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Leaning On Anthony
SALT LAKE CITY — After carrying an NBA franchise and the basketball dreams of a city on his shoulders for seven long years, Nuggets forward Carmelo Anthony is beginning to show the strain.
How much more of this can Melo take?
In a 117-106 loss to Utah that put the Nuggets on the brink of elimination from the playoffs, Denver looked like the same frustrating franchise it has been for most of Anthony’s career.
If Melo can’t do it, nobody can.
“I’m trying, I’m trying to beat them. I’m trying to do everything I can in my power to beat the Jazz,” Anthony said Sunday. “But, at the end of the day, I need some help. I’m not sitting here pointing fingers or nothing. As a unit, we’ve got to do this together. I can’t do this by myself.”
The strain of having to do it all for a Nuggets team that doesn’t have the right stuff erupted late in the first half, when Anthony loudly chastised teammate Chris Andersen on the bench for taking an ill-advised outside jump shot that clanked.
“I’m in a battle. I don’t have time to worry about people’s feelings right now,” Anthony said. “I’m trying to win.”
Denver appears to be a team that knows it is done. You can’t blame Anthony, averaging 34.5 points per game in this series against Utah.
“I’ve got a feeling Melo is going to have a big night,” Nuggets vice president of player personnel Rex Chapman predicted as players warmed up prior to Game 4.
Anthony did not disappoint. He scored 39 points and grabbed 11 rebounds.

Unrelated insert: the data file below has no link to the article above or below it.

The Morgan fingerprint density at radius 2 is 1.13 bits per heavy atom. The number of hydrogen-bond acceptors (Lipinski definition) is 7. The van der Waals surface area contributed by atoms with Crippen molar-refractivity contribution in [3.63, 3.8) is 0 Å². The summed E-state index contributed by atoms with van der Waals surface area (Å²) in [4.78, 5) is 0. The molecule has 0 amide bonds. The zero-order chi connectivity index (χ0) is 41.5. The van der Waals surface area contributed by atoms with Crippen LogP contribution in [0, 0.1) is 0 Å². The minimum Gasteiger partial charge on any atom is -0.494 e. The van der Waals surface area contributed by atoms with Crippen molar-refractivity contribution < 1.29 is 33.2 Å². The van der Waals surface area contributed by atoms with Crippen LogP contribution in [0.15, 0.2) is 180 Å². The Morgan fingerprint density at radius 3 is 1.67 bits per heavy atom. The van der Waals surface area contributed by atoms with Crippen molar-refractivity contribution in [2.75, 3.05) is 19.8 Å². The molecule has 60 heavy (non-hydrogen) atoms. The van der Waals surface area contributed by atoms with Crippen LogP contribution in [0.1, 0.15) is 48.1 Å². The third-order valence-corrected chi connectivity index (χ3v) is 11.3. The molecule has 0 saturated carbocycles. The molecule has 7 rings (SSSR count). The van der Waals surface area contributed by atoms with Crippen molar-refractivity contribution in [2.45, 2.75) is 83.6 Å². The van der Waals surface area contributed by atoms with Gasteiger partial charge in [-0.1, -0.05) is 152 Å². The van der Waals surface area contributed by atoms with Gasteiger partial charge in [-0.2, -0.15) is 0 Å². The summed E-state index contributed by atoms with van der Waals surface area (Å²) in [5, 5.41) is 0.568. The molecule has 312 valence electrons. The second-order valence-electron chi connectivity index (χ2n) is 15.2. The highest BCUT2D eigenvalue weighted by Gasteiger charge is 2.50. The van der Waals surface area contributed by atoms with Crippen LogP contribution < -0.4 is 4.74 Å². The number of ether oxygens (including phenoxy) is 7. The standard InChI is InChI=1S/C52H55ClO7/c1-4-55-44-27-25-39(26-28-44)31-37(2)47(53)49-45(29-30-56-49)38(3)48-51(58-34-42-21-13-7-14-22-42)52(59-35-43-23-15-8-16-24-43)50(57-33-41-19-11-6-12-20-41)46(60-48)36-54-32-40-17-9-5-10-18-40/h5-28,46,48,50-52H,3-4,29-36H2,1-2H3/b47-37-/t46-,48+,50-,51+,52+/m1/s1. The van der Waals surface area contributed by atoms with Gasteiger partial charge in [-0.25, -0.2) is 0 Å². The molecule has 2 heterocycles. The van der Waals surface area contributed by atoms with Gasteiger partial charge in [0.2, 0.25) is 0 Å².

Interim coach Adrian Dantley, however, took the opportunity after a bitter defeat to bash Anthony for his nine turnovers. It was another reminder why A.D. is not George Karl.
Couldn’t those mistakes be in part attributed to the fact Utah knew the lone place the Nuggets could put the basketball for reliable scoring was in the hands of Anthony?
“I’m not if I’m reliant on him. He’s taking the same amount of shots and same amount of touches he would get if Coach Karl was coaching,” Dantley said. “We need him at times to score. It doesn’t have anything to do with touches for him getting nine turnovers. He’s got to read the defense a lot better.”
Anthony has come to the slow realization it’s impossible to win an NBA championship by himself.
“In the playoffs, especially Utah, they’re not going to let me beat them. It’s just not going to happen,” Anthony said.
The speculation on whether LeBron James will leave Cleveland for big money and brighter lights after this season has been a constant buzz in ears throughout the NBA for what seems forever.
James, however, has tangible reasons to believe it’s possible to win a championship with the Cavaliers. He doesn’t need a New York zip code for Madison Avenue executives to shower him with endorsement love.
When the Nuggets made a run to the Western Conference finals a year ago, Denver seemed like home to Anthony. But, in fewer than 12 months, all those good basketball vibes have gone away.
Can anybody really say the Nuggets have a brighter future as a challenger to the Lakers than Oklahoma City or Portland? Point guard Chauncey Billups will turn 34 years old before the opening tip of next season. The knees of power forward Kenyon Martin show high mileage. We must wonder if Nene will ever develop the personality traits to be a dominating center.
While Anthony is under contract with the Nuggets through 2012, it’s conceivable he could gain his freedom in a year, although it would come at the steep price of terminating the final, $18.5 million year of his deal.
But if you’re New York Knicks executive Donnie Walsh, prospective Brooklyn Nets owner Mikhail Prokhorov or rapper Jay-Z, and the goal is to make pro hoops relevant again in the Big Apple, the target to aim at should be Anthony.
Melo wants to be as big a brand name in basketball as Kobe or LeBron.
Anthony knows the lone way he can do it is to win a championship.
He must begin to wonder: Can the Nuggets, who have never been to the NBA Finals, ever make his dreams come true?